TIGERS




The tiger - more specifically the Siberian tiger - is the largest of all the big cats. It is a heavily muscled, powerful predator that stalks and ambushes large prey, camouflaged by its stripy coat. Unlike other cats, tigers are good swimmers and often cool off in lakes and streams during the heat of the day.

At the beginning of the 20 th century, it was estimated there were over 100,000 tigers in the wild.

They were were found throughout Asia, from the Caucasus and the Caspian Sea to Siberia and the Indonesian islands of Java, Bali and Sumatra.

Today wild tiger populations now number at less than 3500 individuals. Furthermore there are no longer wild tigers in western Asia and those that still exist are restricted to isolated pockets in the remaining parts of their range.

Where do tigers live?

We know that tigers are territorial, generally solitary, and require large contiguous areas of habitat that support their prey requirements.

However, as they are also indigenous to some of the more densely populated places on earth, wild tiger populations have caused significant conflict with their human neighbours. Because of this, tiger populations - as well that their habitats - have been in decline for decades.

Tigers once ranged widely across Asia, and from Turkey in the west to the eastern coast of Russia. But disastrously, over the past 100 years, they have lost 93% of their historic range, and have been extirpated from south-west and central Asia, from the islands of Java and Bali, and from large areas of south-east and eastern Asia! The main reasons behind their dramatic population decline include habitat destruction, habitat fragmentation and poaching by hunters for their body parts and pelts.

Today, they range from the Siberian taiga to open grasslands and tropical mangrove swamps. The extent of area occupied by tigers is now estimated at less than 1,184,911 km2 (457,497 sq mi), a 41% decline from the area estimated in the mid-1990s.

Unfortunately it is now probably far too late to turn back the tide of tiger decline as the world has already lost three subspecies of tiger. However, there is some good news as the remaining six tiger subspecies have now been classified as endangered by the International Union for Conservation of Nature and Natural Resources (IUCN).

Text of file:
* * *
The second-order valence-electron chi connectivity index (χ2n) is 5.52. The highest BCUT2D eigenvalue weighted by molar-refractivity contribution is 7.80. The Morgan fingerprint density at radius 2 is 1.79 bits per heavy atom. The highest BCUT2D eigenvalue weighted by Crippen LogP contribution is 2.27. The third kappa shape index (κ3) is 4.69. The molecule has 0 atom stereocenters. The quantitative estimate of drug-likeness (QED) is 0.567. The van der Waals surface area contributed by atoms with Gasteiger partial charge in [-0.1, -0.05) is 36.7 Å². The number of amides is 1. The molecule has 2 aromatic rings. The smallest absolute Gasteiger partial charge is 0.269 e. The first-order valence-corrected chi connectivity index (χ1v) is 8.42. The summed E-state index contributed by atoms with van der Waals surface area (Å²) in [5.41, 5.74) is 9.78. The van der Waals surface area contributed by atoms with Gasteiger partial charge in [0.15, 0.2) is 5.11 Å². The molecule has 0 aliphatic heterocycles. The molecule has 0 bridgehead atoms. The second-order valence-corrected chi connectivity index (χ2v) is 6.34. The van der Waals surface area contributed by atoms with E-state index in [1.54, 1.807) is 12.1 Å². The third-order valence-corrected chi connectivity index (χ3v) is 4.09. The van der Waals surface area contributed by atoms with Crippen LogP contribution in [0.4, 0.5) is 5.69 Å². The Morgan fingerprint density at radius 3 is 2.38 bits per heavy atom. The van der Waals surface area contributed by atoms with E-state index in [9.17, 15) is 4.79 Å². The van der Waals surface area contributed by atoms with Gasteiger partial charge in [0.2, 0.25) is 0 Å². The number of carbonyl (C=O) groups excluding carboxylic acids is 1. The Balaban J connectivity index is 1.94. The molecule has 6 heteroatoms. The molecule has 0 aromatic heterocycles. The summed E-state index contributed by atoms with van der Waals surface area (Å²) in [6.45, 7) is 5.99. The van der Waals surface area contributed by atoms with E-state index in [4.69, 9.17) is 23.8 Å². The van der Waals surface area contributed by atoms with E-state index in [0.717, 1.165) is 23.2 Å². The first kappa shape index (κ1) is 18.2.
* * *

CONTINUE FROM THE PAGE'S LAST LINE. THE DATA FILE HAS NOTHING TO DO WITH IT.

The global population in the wild is now estimated to only number between 3,062 to 3,948 individuals, with most of the remaining populations only occurring in small pockets isolated from each other. If circumstances do not change radically over the next few years, then we could be one of the last generations to see tigers in the wild.

Special adaptations

The Siberian tigers winter coat lacks the rich red stripes of the tigers that live in warmer climates, but its white coat helps to hide it in its snow covered habitat. Because of the extremely low temperatures that Siberian tigers have to survive, it can grow a longer and thicker coat compared to other tiger subspecies. It is also unique amongst its relatives because it develops a layer of fat, sometimes 5 cm thick, on its flanks and belly which helps to insulate it against the freezing winds crippling temperatures.
For related articles click onto the following links:
ALL ABOUT LIONS
Lion Facts
THE BENGAL TIGER
THE SABER-TOOTHED TIGER
THE TASMANIAN TIGER
TIGERS
TIGER FACTS
WHAT ARE THE NINE SUBSPECIES OF TIGER?
WHAT DO TIGERS EAT?
WHAT IS THE WORLD'S LARGEST SPECIES OF TIGER?
WHY DID THE SABER-TOOTHED TIGER BECOME EXTINCT?

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